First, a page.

Where are all the Trogs these days anyway? MaPoSquid is the only one holding up their end of the ‘debate.’

Maybe the Rapture got them and nobody’s noticed yet.

Imagine their surprise when they realize the hymnal covers lied about where they were really going.

I think it’s a mistake to assume that the Intelligent Design movement is the same old, (clearly and obviously wrong) creationism we’re all familiar with. Don’t get me wrong: It’s creationism, alright, but the arguments they use are far more sophisticated, and they have been somewhat successful over the past six or seven years because they have identified all the legal loop holes that’s kept mainstream creationism out of public schools.

For example, Intelligent Design advocates claim that the identity of this “Designer” is a separate question from acknowledging that someone or something “designed” life. They argue that the “Designer” doesn’t necessarily have to be God or even a supernatural being. In other words, they only argue that life was designed, not who designed life. And the vast majority of Americans believe exactly this.

Yes, it’s stupid. Yes, it’s silly. But it may just pass the acid test judges and school boards use to determine whether it’s a religious belief. That’s a rather spooky proposition, if you ask me.

Intelligent Design is so vaguely formulated, that you just might lose the argument that it’s creationism in the religious sense. Therefore, people need to make the additional argument that only scientifically valid theories belong in the classroom, that science isn’t decided by a process of democracy, and that Intelligent Design is a sterile hypothesis. So far, I haven’t heard that, though.

I agree with your point, but I think “scientifically valid” as a filter doesn’t work.

I think a better argument may be that high-school and younger students should study science footed in primary research. Namely, the scientific method with results published in peer-reviewed journals. If ID or creationism can get peer-reviewed, then fine, let kids study it.

But I don’t think ID will stand up to the scientific method.

I agree with your point, but I think “scientifically valid” as a filter doesn’t work.

I think a better argument may be that high-school and younger students should study science footed in primary research. Namely, the scientific method with results published in peer-reviewed journals. If ID or creationism can get peer-reviewed, then fine, let kids study it.

But I don’t think ID will stand up to the scientific method.[/quote]

Well yes of course… “scientifically valid” is just a short hand way of saying, “research footed in… the scientific method with results published in peer-review journals.”

But my way was shorter :laughing:

Not only does the theory have to be published and stand up to peer-reviews. There has too be a large consensus in the field.

That is the reason why String Theory and Chaos Theory is not taught in highschool. These are very controversial theories in science.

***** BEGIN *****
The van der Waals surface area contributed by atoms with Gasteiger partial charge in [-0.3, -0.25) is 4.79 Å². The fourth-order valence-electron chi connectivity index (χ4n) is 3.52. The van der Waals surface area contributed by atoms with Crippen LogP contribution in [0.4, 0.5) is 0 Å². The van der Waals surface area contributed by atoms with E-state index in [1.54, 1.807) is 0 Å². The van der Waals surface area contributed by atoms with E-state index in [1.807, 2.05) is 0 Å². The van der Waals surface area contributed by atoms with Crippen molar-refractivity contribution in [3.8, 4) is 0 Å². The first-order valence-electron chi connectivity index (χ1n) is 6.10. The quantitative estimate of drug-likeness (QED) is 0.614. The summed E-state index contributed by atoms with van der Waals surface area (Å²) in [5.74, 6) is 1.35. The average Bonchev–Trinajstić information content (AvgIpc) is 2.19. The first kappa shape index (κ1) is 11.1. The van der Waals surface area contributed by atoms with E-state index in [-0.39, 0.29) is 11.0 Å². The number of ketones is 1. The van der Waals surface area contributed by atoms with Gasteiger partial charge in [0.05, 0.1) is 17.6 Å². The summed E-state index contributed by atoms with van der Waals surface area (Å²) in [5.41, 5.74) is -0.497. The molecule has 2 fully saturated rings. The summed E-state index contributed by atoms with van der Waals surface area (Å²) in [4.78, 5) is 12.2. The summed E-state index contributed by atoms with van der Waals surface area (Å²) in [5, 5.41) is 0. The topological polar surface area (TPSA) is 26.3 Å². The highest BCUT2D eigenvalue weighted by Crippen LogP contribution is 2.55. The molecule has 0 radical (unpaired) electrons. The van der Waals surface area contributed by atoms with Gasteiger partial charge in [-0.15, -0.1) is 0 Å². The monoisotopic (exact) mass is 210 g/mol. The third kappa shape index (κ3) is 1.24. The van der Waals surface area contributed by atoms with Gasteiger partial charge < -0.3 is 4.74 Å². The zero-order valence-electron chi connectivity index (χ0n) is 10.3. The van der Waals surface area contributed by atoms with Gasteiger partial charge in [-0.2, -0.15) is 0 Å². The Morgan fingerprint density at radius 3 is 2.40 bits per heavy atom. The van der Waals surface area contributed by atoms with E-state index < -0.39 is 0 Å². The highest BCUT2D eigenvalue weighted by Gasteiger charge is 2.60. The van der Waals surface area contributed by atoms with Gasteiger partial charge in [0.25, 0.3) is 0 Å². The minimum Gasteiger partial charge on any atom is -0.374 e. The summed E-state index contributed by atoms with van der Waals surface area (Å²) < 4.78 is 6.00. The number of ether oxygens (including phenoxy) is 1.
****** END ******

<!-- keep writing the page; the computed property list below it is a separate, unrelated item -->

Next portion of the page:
To the best of my knowledge Intelligent Design is a political tool.

[quote=“ac_dropout”]Not only does the theory have to be published and stand up to peer-reviews. There has too be a large consensus in the field.

That is the reason why String Theory and Chaos Theory is not taught in highschool. These are very controversial theories in science.

To the best of my knowledge Intelligent Design is a political tool.[/quote]

I agree, ac. I think, that another reason string and chaos theory aren’t taught at the high school levels is because they’re too complex to fit within a general-education framework. Evolution, on the other hand, isn’t.

But there are likely other reasons, too. Reasons that have less to do with science and more to do with political power. Try to think like an opportunistic red-state conservative for a sec.

AC says, “We can’t teach chaos theory in our schools because no large consensus exists about its validity. The same thing is true for ID. In fact, the consensus is far less for ID than for chaos or string theory. Our conclusion, therefore, should be that ID cannot be taught for the same reason we don’t teach our kids about chaos theory.”

Opportunistic conservative: "[url=http://www.signonsandiego.com/news/op-ed/perkins/20041210-9999-lz1e10perkins.html]Now, I’m no holy roller. I do not expect everyone to share my religious faith. I respect the right of others not to believe in a supreme being.

But what offends me is the contempt that the atheist minority has for the overwhelming majority of us who do believe in God. What angers me is that the atheist minority is waging an unholy war against God, against religion, in communities throughout the once-fair land. [/url]*

In fact, here we have an atheist who would teach a theory about disorder, about chaos in the universe, before he would teach students about any intelligent design of our universe. Which is more important to our students’ educations, disorder or God’s order?

My conclusion, therefore, is that we must make a stand for God. God’s order must be preferred to disorder, and we shouldn’t teach our children about evolution for the same reason we don’t teach our kids about chaos theory."

Who do you think’s going to win that argument in red America, ac?

*–Language courtesy of a real-life, opportunistic conservative, Joseph Perkins.